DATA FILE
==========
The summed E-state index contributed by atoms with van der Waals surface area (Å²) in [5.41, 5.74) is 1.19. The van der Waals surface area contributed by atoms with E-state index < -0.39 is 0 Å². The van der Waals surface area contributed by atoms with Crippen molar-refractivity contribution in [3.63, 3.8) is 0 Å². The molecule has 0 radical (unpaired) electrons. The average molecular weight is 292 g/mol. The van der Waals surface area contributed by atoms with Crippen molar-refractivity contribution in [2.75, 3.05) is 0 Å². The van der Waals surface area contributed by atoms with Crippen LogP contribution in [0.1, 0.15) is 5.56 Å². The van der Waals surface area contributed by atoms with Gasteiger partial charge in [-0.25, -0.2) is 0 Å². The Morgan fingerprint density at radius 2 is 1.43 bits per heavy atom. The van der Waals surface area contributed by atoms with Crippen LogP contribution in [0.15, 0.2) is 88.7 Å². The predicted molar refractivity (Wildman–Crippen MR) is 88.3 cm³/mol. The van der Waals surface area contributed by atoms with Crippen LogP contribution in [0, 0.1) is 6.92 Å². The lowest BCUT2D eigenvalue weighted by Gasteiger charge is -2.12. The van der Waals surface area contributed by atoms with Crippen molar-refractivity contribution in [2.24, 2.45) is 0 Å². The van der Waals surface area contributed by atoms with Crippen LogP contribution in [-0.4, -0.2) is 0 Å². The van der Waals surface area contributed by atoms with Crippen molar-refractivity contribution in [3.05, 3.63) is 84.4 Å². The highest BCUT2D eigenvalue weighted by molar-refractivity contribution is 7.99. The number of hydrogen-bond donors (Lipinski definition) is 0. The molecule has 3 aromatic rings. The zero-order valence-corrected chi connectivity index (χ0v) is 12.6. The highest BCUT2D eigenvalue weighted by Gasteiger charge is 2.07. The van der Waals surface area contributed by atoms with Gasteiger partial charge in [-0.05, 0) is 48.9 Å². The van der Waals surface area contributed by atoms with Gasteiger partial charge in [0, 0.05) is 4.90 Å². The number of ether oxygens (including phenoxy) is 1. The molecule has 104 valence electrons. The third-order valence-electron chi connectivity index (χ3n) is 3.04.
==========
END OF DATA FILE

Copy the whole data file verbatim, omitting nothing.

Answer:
The summed E-state index contributed by atoms with van der Waals surface area (Å²) in [5.41, 5.74) is 1.19. The van der Waals surface area contributed by atoms with E-state index < -0.39 is 0 Å². The van der Waals surface area contributed by atoms with Crippen molar-refractivity contribution in [3.63, 3.8) is 0 Å². The molecule has 0 radical (unpaired) electrons. The average molecular weight is 292 g/mol. The van der Waals surface area contributed by atoms with Crippen molar-refractivity contribution in [2.75, 3.05) is 0 Å². The van der Waals surface area contributed by atoms with Crippen LogP contribution in [0.1, 0.15) is 5.56 Å². The van der Waals surface area contributed by atoms with Gasteiger partial charge in [-0.25, -0.2) is 0 Å². The Morgan fingerprint density at radius 2 is 1.43 bits per heavy atom. The van der Waals surface area contributed by atoms with Crippen LogP contribution in [0.15, 0.2) is 88.7 Å². The predicted molar refractivity (Wildman–Crippen MR) is 88.3 cm³/mol. The van der Waals surface area contributed by atoms with Crippen LogP contribution in [0, 0.1) is 6.92 Å². The lowest BCUT2D eigenvalue weighted by Gasteiger charge is -2.12. The van der Waals surface area contributed by atoms with Crippen molar-refractivity contribution in [2.24, 2.45) is 0 Å². The van der Waals surface area contributed by atoms with Crippen LogP contribution in [-0.4, -0.2) is 0 Å². The van der Waals surface area contributed by atoms with Crippen molar-refractivity contribution in [3.05, 3.63) is 84.4 Å². The highest BCUT2D eigenvalue weighted by molar-refractivity contribution is 7.99. The number of hydrogen-bond donors (Lipinski definition) is 0. The molecule has 3 aromatic rings. The zero-order valence-corrected chi connectivity index (χ0v) is 12.6. The highest BCUT2D eigenvalue weighted by Gasteiger charge is 2.07. The van der Waals surface area contributed by atoms with Gasteiger partial charge in [-0.05, 0) is 48.9 Å². The van der Waals surface area contributed by atoms with Gasteiger partial charge in [0, 0.05) is 4.90 Å². The number of ether oxygens (including phenoxy) is 1. The molecule has 104 valence electrons. The third-order valence-electron chi connectivity index (χ3n) is 3.04.